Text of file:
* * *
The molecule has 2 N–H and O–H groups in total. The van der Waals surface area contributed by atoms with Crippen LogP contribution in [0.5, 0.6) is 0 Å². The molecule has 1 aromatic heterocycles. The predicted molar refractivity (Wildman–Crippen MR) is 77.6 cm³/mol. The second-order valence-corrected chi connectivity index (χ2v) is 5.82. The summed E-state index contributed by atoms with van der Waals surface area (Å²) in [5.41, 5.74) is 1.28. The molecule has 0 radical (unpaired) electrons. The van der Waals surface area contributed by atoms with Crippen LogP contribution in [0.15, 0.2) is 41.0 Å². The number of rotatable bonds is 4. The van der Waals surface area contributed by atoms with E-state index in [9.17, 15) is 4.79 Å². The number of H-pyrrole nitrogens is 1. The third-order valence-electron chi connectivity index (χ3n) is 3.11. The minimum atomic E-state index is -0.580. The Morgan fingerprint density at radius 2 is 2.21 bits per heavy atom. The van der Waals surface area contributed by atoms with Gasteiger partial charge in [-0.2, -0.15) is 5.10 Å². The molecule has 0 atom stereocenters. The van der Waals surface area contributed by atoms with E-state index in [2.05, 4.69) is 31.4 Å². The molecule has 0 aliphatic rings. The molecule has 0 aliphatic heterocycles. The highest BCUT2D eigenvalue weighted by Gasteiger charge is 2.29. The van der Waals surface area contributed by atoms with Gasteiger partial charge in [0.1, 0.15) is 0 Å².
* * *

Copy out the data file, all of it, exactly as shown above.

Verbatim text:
The molecule has 2 N–H and O–H groups in total. The van der Waals surface area contributed by atoms with Crippen LogP contribution in [0.5, 0.6) is 0 Å². The molecule has 1 aromatic heterocycles. The predicted molar refractivity (Wildman–Crippen MR) is 77.6 cm³/mol. The second-order valence-corrected chi connectivity index (χ2v) is 5.82. The summed E-state index contributed by atoms with van der Waals surface area (Å²) in [5.41, 5.74) is 1.28. The molecule has 0 radical (unpaired) electrons. The van der Waals surface area contributed by atoms with Crippen LogP contribution in [0.15, 0.2) is 41.0 Å². The number of rotatable bonds is 4. The van der Waals surface area contributed by atoms with E-state index in [9.17, 15) is 4.79 Å². The number of H-pyrrole nitrogens is 1. The third-order valence-electron chi connectivity index (χ3n) is 3.11. The minimum atomic E-state index is -0.580. The Morgan fingerprint density at radius 2 is 2.21 bits per heavy atom. The van der Waals surface area contributed by atoms with Gasteiger partial charge in [-0.2, -0.15) is 5.10 Å². The molecule has 0 atom stereocenters. The van der Waals surface area contributed by atoms with E-state index in [2.05, 4.69) is 31.4 Å². The molecule has 0 aliphatic rings. The molecule has 0 aliphatic heterocycles. The highest BCUT2D eigenvalue weighted by Gasteiger charge is 2.29. The van der Waals surface area contributed by atoms with Gasteiger partial charge in [0.1, 0.15) is 0 Å².